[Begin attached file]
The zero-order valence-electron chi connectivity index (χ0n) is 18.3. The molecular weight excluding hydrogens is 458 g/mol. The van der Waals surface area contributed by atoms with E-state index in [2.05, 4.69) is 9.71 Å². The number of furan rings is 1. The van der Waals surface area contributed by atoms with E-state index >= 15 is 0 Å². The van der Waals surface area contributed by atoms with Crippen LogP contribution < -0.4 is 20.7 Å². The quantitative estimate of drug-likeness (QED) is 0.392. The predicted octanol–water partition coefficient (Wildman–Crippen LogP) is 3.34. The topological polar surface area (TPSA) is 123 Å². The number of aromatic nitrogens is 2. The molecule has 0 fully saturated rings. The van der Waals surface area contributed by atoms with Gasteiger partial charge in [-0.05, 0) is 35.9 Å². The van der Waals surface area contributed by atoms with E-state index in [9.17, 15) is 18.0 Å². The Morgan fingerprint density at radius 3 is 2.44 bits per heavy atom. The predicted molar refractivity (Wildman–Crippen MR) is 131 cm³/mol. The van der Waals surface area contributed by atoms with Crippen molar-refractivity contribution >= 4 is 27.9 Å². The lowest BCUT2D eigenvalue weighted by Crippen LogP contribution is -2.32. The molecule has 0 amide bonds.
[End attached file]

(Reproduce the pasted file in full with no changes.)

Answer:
The zero-order valence-electron chi connectivity index (χ0n) is 18.3. The molecular weight excluding hydrogens is 458 g/mol. The van der Waals surface area contributed by atoms with E-state index in [2.05, 4.69) is 9.71 Å². The number of furan rings is 1. The van der Waals surface area contributed by atoms with E-state index >= 15 is 0 Å². The van der Waals surface area contributed by atoms with Crippen LogP contribution < -0.4 is 20.7 Å². The quantitative estimate of drug-likeness (QED) is 0.392. The predicted octanol–water partition coefficient (Wildman–Crippen LogP) is 3.34. The topological polar surface area (TPSA) is 123 Å². The number of aromatic nitrogens is 2. The molecule has 0 fully saturated rings. The van der Waals surface area contributed by atoms with Gasteiger partial charge in [-0.05, 0) is 35.9 Å². The van der Waals surface area contributed by atoms with E-state index in [9.17, 15) is 18.0 Å². The Morgan fingerprint density at radius 3 is 2.44 bits per heavy atom. The predicted molar refractivity (Wildman–Crippen MR) is 131 cm³/mol. The van der Waals surface area contributed by atoms with Crippen molar-refractivity contribution >= 4 is 27.9 Å². The lowest BCUT2D eigenvalue weighted by Crippen LogP contribution is -2.32. The molecule has 0 amide bonds.